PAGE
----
Science ~ chapter 8weather Miss Nelson
Section 1 Water in the Atmosphere
Anticipatory set What happens to the mirror in your bathroom when you take a hot shower?
Anticipatory set What happens to the mirror in your bathroom when you take a hot shower? Warm, moist air from the shower comes in contact with cool surface of the mirror. The air cools and can hold less water vapor. As a result, water vapor condenses on the mirror. Clouds form in the same way!
standards S 6.4.e – Students know differences in pressure, heat, air movement, and humidity result in change in weather
The big idea What is humidity and how is it measured? How do clouds form? What are the three main types of clouds?
Key terms • Water cycle – the continual movement of water among Earth’s atmosphere, oceans, and land through evaporation, condensation, and precipitation • Evaporation – the process by which water molecules in liquid water escape into the air as water vapor • Humidity – the amount of water vapor in a given volume of air • Relative humidity - the percentage of water vapor in the air compressed to the maximum amount of water vapor that air can contain at a given temperature • Psychrometer – an instrument used to measure relative humidity, consisting of a wet-bulb thermometer and a dry-bulb thermometer
Key terms • Condensation – the process by which molecules of water vapor in the air become liquid water • Dew point – the temperature at which condensation begins • Cirrus – wispy, feathery clouds made mostly of ice crystals that form at high levels • Cumulus – fluffy, white clouds, usually with flat bottoms that look like rounded piles of cotton • Stratus – clouds that form in flat layers and often cover much of the sky
The Water cycle View the diagram on page 301 of your textbook Read Water in the Atmosphere on page 300 of your textbook
humidity Humidity is a measure of the amount of water vapor in the air Air’s ability to hold water vapor depends on its temperature Warm air = more water vapor than cool air
Relative humidity • Weather reports usually refer to the water vapor in the air as relative humidity • Relative humidity is the percentage of water vapor that is actually in the air compared to the maximum amount of water vapor the air can hold at a particular temperature • Air with a relative humidity of 100 percent is said to be saturated
Measuring relative humidity Relative humidity can be measured with an instrument called a psychrometer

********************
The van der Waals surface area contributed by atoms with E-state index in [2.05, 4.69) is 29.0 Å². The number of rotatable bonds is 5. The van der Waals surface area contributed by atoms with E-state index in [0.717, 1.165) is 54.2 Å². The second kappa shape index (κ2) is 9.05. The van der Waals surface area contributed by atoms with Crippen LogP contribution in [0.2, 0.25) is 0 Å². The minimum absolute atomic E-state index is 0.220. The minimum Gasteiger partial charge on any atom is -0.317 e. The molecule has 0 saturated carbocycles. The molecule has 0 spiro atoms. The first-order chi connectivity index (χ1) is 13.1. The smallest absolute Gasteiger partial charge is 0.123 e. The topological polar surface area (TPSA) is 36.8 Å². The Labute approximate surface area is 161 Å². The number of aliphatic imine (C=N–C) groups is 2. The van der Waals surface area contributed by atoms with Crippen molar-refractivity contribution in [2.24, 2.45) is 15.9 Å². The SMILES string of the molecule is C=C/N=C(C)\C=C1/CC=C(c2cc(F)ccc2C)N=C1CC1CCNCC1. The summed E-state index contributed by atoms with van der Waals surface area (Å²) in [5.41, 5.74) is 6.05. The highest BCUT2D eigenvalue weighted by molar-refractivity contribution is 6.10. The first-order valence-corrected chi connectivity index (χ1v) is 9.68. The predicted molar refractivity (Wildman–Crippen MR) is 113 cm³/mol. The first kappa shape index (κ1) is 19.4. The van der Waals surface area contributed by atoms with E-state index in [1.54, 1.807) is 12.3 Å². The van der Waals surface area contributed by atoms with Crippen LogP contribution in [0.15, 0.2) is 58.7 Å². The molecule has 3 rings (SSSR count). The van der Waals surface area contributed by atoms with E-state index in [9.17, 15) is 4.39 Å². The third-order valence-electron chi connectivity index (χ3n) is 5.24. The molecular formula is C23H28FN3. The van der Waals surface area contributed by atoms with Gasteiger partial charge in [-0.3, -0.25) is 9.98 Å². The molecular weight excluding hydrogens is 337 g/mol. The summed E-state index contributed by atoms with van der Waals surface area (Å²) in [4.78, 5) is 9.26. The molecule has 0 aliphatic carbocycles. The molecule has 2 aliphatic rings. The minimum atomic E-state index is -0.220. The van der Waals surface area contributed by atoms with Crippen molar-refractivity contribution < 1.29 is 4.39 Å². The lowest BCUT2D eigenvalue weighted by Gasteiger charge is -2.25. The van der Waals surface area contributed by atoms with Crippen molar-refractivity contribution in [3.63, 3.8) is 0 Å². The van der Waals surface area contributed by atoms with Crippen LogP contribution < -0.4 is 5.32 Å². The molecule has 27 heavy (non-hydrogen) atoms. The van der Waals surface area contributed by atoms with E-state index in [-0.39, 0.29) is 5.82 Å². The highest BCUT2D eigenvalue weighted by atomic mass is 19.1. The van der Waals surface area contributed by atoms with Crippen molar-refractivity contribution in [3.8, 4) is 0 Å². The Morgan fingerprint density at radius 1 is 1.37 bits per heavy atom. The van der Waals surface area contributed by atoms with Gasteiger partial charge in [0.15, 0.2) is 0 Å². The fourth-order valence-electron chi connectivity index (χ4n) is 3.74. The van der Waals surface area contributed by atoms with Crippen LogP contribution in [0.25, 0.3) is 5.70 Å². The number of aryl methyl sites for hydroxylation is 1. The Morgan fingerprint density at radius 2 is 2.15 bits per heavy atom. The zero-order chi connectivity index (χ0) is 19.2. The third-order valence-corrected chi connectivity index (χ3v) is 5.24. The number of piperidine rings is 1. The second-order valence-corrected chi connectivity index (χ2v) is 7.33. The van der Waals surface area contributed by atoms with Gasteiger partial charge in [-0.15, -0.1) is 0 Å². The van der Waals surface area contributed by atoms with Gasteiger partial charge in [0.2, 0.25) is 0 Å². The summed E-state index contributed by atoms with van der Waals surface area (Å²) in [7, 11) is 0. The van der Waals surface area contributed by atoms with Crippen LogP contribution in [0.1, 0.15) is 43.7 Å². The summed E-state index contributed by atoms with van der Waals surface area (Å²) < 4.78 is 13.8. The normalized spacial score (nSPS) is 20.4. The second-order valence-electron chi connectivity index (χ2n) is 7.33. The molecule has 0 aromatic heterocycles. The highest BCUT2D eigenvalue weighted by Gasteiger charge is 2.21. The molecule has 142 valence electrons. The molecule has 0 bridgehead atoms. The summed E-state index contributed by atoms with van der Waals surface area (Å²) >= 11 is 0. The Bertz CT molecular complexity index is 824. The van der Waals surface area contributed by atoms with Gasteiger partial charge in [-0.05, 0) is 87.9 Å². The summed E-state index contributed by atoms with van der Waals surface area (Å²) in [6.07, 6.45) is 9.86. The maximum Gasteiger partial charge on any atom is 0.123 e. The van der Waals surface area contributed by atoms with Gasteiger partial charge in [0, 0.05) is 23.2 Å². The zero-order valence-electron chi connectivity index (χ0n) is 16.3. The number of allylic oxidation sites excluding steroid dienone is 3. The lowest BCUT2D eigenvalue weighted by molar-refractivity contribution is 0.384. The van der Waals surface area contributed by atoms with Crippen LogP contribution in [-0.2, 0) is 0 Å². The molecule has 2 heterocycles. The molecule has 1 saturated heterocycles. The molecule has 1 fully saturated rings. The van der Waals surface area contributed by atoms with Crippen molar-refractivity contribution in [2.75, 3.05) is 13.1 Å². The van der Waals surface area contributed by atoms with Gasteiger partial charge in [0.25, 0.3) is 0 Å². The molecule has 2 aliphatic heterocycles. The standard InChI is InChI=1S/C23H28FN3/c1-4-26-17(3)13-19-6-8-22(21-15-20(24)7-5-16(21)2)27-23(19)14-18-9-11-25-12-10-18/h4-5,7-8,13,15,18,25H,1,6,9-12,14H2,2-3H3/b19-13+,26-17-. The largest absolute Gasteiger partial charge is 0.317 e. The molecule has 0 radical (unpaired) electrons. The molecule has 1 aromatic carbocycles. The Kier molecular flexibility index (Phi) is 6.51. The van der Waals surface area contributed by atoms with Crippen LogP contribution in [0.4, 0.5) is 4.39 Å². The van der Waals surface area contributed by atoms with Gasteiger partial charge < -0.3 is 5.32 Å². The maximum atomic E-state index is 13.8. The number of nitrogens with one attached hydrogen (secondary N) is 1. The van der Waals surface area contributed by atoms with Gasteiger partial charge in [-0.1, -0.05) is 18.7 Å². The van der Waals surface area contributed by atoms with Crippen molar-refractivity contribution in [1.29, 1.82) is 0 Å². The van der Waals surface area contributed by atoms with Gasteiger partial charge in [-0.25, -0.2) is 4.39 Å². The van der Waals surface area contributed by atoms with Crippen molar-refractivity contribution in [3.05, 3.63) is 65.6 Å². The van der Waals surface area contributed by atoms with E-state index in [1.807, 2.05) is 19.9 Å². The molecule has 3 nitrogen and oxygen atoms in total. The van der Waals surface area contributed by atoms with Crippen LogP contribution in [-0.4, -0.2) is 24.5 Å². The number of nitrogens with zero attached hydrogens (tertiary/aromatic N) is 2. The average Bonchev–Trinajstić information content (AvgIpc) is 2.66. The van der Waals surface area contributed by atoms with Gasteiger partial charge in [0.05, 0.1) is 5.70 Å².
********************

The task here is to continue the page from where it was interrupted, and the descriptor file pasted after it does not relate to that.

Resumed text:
humidity Read Humidity on pages 301-302 of your textbook
How clouds form Clouds form when water vapor in the air condenses to form liquid water or ice crystals Process is called condensation
How clouds form Two conditions are required for condensation: • Cooling of the air • Presence of particles in the air
The role of cooling • As air cools, the amount of water vapor it can hold decreases • The water vapor condenses into tiny droplets of water or ice crystals • The temperature at which condensation begins is called the dew point • Dew point above freezing = water droplets • Dew point below freezing = ice crystals
The role of particles • For water vapor to condense, tiny particles must be present • The water vapor needs a surface on which to condense • In cloud formation, most of these particles are: • Salt crystals • Dust from soil • Smoke
Types of clouds • Scientists classify clouds into three main types based on their shape: • Cirrus • Cumulus • Status • Clouds are further classified by their altitude
Cirrus clouds • Wispy, feathery clouds • Comes from the word meaning “a curl of hair” • Form only at high levels where temperatures are very low • As a result, are made of ice crystals • Have feathery “hooked” ends • Look like the scales of a fish
Cumulus clouds • Look like fluffy, rounded piles of cotton • Word means “heap” or “mass” in Latin • Usually indicate fair weather • When you add the suffix –nimbus, which means “rain,” you get clouds that produce thunderstorms
Stratus clouds • Form in flat layers • Strato means “spread out” • Usually cover most of the sky • Are a uniform, dull, gray color • As they thicken they produce rain or snow • Called nimbostratus clouds
Altocumulus and altostratus • Part of a cloud’s name may be based on its height • Clouds that form between 2-6 kilometers above the surface have the prefix alto- (means high) • Altocumulus and altostratus are the two main types of these clouds
fog • Clouds that form near the ground are called fog • Often forms when the ground cools at night after a warm, humid day • More common near bodies of water or low-lying marshy areas
Types of clouds Read Types of Clouds on pages 304 – 306 of your textbook
Check for understanding What is humidity? How is it measured?
Check for understanding What is humidity? Humidity is a measure of the amount of water vapor in the air. How is it measured? Humidity is measured using “relative humidity,” which is the percentage of water vapor that is actually in the air compared to the amount of water vapor the air can hold at a particular temperature. Relative humidity can be measured using a psychrometer.
Guided practice How do clouds form? What are the three main types of clouds?
Guided practice How do clouds form? Clouds form when water vapor in the air condenses to form liquid water or ice crystals. What are the three main types of clouds? The three main types of clouds are cirrus, cumulus, and stratus.
Independent practice Complete Weather 8-1 Independent Practice